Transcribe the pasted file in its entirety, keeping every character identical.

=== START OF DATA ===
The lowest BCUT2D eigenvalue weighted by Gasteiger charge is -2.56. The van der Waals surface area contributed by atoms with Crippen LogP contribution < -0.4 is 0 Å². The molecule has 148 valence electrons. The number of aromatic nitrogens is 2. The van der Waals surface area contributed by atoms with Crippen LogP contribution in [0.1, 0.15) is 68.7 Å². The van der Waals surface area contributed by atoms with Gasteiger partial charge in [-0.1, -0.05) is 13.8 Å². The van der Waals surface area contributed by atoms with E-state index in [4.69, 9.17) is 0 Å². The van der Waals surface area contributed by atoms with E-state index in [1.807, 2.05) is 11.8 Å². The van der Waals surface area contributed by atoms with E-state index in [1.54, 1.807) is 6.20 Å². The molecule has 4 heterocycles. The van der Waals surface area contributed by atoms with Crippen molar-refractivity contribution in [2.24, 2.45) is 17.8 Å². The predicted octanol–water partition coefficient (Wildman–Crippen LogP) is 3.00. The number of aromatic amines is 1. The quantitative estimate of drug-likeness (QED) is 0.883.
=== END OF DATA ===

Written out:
The lowest BCUT2D eigenvalue weighted by Gasteiger charge is -2.56. The van der Waals surface area contributed by atoms with Crippen LogP contribution < -0.4 is 0 Å². The molecule has 148 valence electrons. The number of aromatic nitrogens is 2. The van der Waals surface area contributed by atoms with Crippen LogP contribution in [0.1, 0.15) is 68.7 Å². The van der Waals surface area contributed by atoms with Gasteiger partial charge in [-0.1, -0.05) is 13.8 Å². The van der Waals surface area contributed by atoms with E-state index in [4.69, 9.17) is 0 Å². The van der Waals surface area contributed by atoms with E-state index in [1.807, 2.05) is 11.8 Å². The van der Waals surface area contributed by atoms with E-state index in [1.54, 1.807) is 6.20 Å². The molecule has 4 heterocycles. The van der Waals surface area contributed by atoms with Crippen molar-refractivity contribution in [2.24, 2.45) is 17.8 Å². The predicted octanol–water partition coefficient (Wildman–Crippen LogP) is 3.00. The number of aromatic amines is 1. The quantitative estimate of drug-likeness (QED) is 0.883.